It is such a part of our fallen human nature to compare ourselves to others. Unfortunately, the results are frequently to feel either envious of or better than the other. In 2 Corinthians 10:12 Paul said "but they measuring themselves by themselves, and comparing themselves among themselves, are not wise." It is this tendency of comparing that warps our comprehension of God's goodness. Having seen someone who we consider blessed, we form our own conclusion of how God should relate to us – what He should allow or not allow to touch our lives – and if He doesn't measure up to our expectation, we are upset.
A visit to the faith chapter, Hebrews 11, is quite enlightening. Of all the many giants of faith mentioned, one might question why the enormous differences in life outcomes. There were those "Who through faith subdued kingdoms, wrought righteousness, obtained promises, stopped the mouths of lions, Quenched the violence of fire, escaped the edge of the sword, out of weakness were made strong, waxed valiant in fight, turned to flight the armies of the aliens" verses 33, 34. But equally giants of faith were "others (who) were tortured, not accepting deliverance; that they might obtain a better resurrection: And others had trial of cruel mockings and scourgings, yea, moreover of bonds and imprisonment: They were stoned, they were sawn asunder, were tempted, were slain with the sword: they wandered about in sheepskins and goatskins; being destitute, afflicted, tormented" verses 35-37. Clearly we cannot measure another's walk with the Lord by their trials or triumphs.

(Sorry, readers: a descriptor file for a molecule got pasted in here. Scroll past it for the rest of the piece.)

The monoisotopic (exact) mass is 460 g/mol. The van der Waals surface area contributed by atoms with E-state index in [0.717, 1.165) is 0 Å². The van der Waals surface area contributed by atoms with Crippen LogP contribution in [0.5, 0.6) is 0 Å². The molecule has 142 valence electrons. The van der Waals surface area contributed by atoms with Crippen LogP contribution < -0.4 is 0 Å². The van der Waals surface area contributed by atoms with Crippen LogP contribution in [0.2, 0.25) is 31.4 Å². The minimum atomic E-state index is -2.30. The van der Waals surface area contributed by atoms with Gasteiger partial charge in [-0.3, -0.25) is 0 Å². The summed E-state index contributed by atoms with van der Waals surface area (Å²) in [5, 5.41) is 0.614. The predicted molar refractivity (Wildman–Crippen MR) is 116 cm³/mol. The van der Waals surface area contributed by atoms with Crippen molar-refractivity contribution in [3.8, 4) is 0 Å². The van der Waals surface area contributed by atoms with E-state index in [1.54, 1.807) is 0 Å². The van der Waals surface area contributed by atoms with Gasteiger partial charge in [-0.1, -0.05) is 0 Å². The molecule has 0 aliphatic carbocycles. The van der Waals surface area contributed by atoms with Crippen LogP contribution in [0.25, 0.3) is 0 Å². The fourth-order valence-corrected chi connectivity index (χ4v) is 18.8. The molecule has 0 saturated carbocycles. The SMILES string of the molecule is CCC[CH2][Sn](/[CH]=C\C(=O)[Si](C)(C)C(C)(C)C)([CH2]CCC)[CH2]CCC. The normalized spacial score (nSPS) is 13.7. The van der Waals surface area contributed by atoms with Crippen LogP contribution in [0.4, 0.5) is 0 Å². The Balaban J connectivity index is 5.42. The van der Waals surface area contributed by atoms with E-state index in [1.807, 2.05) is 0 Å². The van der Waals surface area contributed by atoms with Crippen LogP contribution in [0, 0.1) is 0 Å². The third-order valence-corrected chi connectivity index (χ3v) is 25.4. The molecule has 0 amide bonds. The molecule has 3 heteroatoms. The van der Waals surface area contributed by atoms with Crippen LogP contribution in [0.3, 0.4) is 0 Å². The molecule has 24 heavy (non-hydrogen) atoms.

It was just before His ascension to heaven that Jesus informed Peter of his future martyrdom by crucifixion. "Then Peter, turning about, seeth the disciple whom Jesus loved . . . saith to Jesus, Lord, and what shall this man do? Jesus saith unto him, If I will that he tarry till I come, what is that to thee? follow thou me" John 21:20-22. It seems that what God desires from each of us is a simple faith and trust in Him to determine what life experiences can have a positive effect for us in the eternal picture of things. Whether we or another are privileged to share in Christ's sufferings or experience a miracle of deliverance from suffering, our mandate is the same, "follow thou Me". With our eyes fixed on Jesus, we can avoid the comparison malady.
Kathryn Irizarry is a member of the Seventh-day Adventist Church.